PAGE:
My assessment of his speech stressed the continuities with the Bush Administration approach, but also took issue with his emphasis on “upstream” factors that supposedly contribute to radicalism.
I have a lot to say on this topic, so I’ll divide my response into two posts – one today on foreign policy measures and one tomorrow on domestic steps.
I think a sound and sustainable counter-terrorism policy for the United States has to begin by creating a structure to support our efforts. The core problem we face is that the terrorism challenge – cutting as it does across military and criminal justice concerns – implicates the notion of sovereignty more fundamentally than any other foreign policy challenge in the world today. Do states have an obligation to arrest individuals who are plotting attacks elsewhere? What if they are not plotting attacks, but merely providing support? What if the state lacks the capacity to do anything, what are the rights of the international community?
The first, and most important step, in dealing with this situation is constructing an international legal framework that clarifies these issues. The framework I would like to see is obviously quite different from what might emerge after international discussions, but at least these should be our starting goals for the process:
- Terrorism has to be clearly defined as a “crime against humanity” and/or a “war crime.”
- We should continue to encourage states to draft laws that criminalize support for terrorism, but just as significantly we should promote a doctrine of universal jurisdiction for terrorism. In short, anyone should be able to arrest and prosecute for the crime, even if their nationals and their territory were not targeted.
- Because many states will neither want to be responsible for prosecution nor incarceration nor (post-Gitmo, post-torture) will some be willing to extradite to the United States, we need to establish an international terrorism court and international terrorism prison system to hold, rehabilitate, and ultimately release those convicted of plotting or committing terrorist activities.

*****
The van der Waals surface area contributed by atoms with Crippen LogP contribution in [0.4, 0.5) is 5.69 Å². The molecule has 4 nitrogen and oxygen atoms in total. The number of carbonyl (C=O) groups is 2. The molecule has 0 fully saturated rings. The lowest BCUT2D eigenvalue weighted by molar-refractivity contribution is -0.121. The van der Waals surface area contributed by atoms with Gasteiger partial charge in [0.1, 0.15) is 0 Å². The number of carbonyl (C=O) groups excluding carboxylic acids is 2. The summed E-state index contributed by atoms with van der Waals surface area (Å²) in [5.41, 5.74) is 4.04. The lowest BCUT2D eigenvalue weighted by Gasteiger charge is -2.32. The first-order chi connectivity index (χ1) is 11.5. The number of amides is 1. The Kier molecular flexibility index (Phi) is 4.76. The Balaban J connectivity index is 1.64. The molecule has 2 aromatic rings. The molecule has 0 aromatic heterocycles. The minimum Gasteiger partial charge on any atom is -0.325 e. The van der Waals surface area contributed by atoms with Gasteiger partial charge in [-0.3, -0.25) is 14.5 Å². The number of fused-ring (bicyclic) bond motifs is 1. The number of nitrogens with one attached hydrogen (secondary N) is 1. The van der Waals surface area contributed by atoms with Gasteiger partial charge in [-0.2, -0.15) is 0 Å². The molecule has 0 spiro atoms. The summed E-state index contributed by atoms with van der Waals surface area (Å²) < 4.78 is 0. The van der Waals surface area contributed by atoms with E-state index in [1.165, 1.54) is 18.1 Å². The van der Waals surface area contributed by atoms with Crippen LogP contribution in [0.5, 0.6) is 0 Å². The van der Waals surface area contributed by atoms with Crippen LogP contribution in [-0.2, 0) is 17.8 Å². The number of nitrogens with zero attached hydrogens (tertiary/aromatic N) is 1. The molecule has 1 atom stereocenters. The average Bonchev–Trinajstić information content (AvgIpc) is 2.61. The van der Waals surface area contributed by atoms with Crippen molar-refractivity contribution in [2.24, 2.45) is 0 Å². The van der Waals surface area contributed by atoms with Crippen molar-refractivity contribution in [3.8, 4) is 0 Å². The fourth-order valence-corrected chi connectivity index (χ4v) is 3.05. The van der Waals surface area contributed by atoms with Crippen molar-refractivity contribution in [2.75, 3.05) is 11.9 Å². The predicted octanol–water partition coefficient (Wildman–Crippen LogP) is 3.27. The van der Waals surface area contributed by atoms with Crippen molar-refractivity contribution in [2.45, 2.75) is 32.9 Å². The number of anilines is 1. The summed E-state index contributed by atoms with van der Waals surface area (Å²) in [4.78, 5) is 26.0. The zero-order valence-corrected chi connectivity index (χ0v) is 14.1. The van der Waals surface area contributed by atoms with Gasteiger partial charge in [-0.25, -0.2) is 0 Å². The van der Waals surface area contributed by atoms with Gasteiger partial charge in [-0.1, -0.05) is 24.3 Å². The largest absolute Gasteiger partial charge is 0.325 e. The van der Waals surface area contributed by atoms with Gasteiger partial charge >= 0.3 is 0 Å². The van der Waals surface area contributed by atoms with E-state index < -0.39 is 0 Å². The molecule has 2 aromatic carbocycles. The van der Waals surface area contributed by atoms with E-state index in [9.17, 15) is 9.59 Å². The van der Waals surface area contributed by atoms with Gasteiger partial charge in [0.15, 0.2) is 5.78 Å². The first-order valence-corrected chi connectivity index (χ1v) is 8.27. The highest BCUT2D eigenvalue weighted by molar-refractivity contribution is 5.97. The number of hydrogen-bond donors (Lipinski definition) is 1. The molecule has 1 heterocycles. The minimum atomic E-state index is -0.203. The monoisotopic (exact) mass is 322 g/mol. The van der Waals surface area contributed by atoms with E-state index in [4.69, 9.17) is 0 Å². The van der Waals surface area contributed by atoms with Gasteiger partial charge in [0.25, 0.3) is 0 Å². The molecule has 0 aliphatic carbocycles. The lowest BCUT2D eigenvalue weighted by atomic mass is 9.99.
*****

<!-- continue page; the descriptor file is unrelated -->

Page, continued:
- In addition, states should be legally committed to controlling threats emanating from their territory, and the consequence of a failure to do so should give aggrieved parties a right to intervene. In other words, making sovereignty contingent on actual control, though with explicit limits on what the intervention can seek to accomplish. Counter-terrorism military interventions should not become a cover for neo-imperialist ambitions.
Second, we need to a much better job differentiating between Islamism and “jihadism.” Brennan’s speech repeated the useful warning that we cannot make this issue a struggle against Islam. But we remain ambivalent about Islamist movements. Violent radicalism has been strongly associated with Islamist movements thwarted by authoritarian regimes. It is precisely our support for those authoritarian regimes that makes us a target.
The “upstream” approach hopes to undermine Islamist movements by creating a model of “modernity” that better provides for people’s needs. But it is a tremendously uncertain and indirect means of defusing threats against the United States. A smarter approach is to acknowledge that while we may have tensions with potential Islamist regimes, we always support the concept of self-determination and condemn anti-democratic authoritarianism. This has major implications for our relationships with countries like Egypt and Saudi Arabia.
Finally, we need to continue to work on our persistent surveillance capabilities. This probably involves some expansion of national technical means to provide fuller coverage of any and all regions where threats might develop, but we also need to do a much better job penetrating terrorist organizations. In truth, it is possible that we are already doing all we need to in this area, but because of legitimate secrecy issues, it is difficult to assess this from open sources.
In short, internationally, the key to a successful counter-terrorism strategy rests on clarifying the international law of the issue, successfully differentiating between Islamism and “jihadism,” and building a potent intelligence apparatus that can give us advanced warning of developing threat. I’ll address the domestic steps we need to take tomorrow.
Dr. Bernard I. Finel, an Atlantic Council contributing editor, is a senior fellow at the American Security Project. This article was originally published at ASP’s Flash Point blog.